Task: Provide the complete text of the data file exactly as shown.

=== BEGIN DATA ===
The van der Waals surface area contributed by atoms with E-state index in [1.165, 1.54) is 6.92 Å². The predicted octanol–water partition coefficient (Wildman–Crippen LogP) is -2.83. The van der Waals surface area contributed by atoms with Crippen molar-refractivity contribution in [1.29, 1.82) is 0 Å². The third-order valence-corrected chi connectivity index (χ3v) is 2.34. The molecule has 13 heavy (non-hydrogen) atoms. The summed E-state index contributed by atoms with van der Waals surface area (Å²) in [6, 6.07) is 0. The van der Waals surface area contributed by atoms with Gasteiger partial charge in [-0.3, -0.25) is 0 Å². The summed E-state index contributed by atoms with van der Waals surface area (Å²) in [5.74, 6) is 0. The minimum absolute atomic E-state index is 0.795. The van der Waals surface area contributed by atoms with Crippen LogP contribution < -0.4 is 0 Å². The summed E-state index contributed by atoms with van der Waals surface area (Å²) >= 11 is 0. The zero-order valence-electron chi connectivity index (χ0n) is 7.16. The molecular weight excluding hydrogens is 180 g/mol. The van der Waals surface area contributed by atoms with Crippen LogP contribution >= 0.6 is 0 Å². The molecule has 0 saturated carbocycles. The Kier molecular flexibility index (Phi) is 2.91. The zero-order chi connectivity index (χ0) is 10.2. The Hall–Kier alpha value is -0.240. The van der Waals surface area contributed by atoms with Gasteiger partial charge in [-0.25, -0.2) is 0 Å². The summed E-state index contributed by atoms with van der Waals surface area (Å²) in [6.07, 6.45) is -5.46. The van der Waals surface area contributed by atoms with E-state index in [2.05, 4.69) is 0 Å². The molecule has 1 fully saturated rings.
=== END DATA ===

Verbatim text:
The van der Waals surface area contributed by atoms with E-state index in [1.165, 1.54) is 6.92 Å². The predicted octanol–water partition coefficient (Wildman–Crippen LogP) is -2.83. The van der Waals surface area contributed by atoms with Crippen molar-refractivity contribution in [1.29, 1.82) is 0 Å². The third-order valence-corrected chi connectivity index (χ3v) is 2.34. The molecule has 13 heavy (non-hydrogen) atoms. The summed E-state index contributed by atoms with van der Waals surface area (Å²) in [6, 6.07) is 0. The van der Waals surface area contributed by atoms with Gasteiger partial charge in [-0.3, -0.25) is 0 Å². The summed E-state index contributed by atoms with van der Waals surface area (Å²) in [5.74, 6) is 0. The minimum absolute atomic E-state index is 0.795. The van der Waals surface area contributed by atoms with Crippen LogP contribution < -0.4 is 0 Å². The summed E-state index contributed by atoms with van der Waals surface area (Å²) >= 11 is 0. The zero-order valence-electron chi connectivity index (χ0n) is 7.16. The molecular weight excluding hydrogens is 180 g/mol. The van der Waals surface area contributed by atoms with Crippen LogP contribution >= 0.6 is 0 Å². The molecule has 0 saturated carbocycles. The Kier molecular flexibility index (Phi) is 2.91. The zero-order chi connectivity index (χ0) is 10.2. The Hall–Kier alpha value is -0.240. The van der Waals surface area contributed by atoms with Gasteiger partial charge in [-0.25, -0.2) is 0 Å². The summed E-state index contributed by atoms with van der Waals surface area (Å²) in [6.07, 6.45) is -5.46. The van der Waals surface area contributed by atoms with E-state index in [2.05, 4.69) is 0 Å². The molecule has 1 fully saturated rings.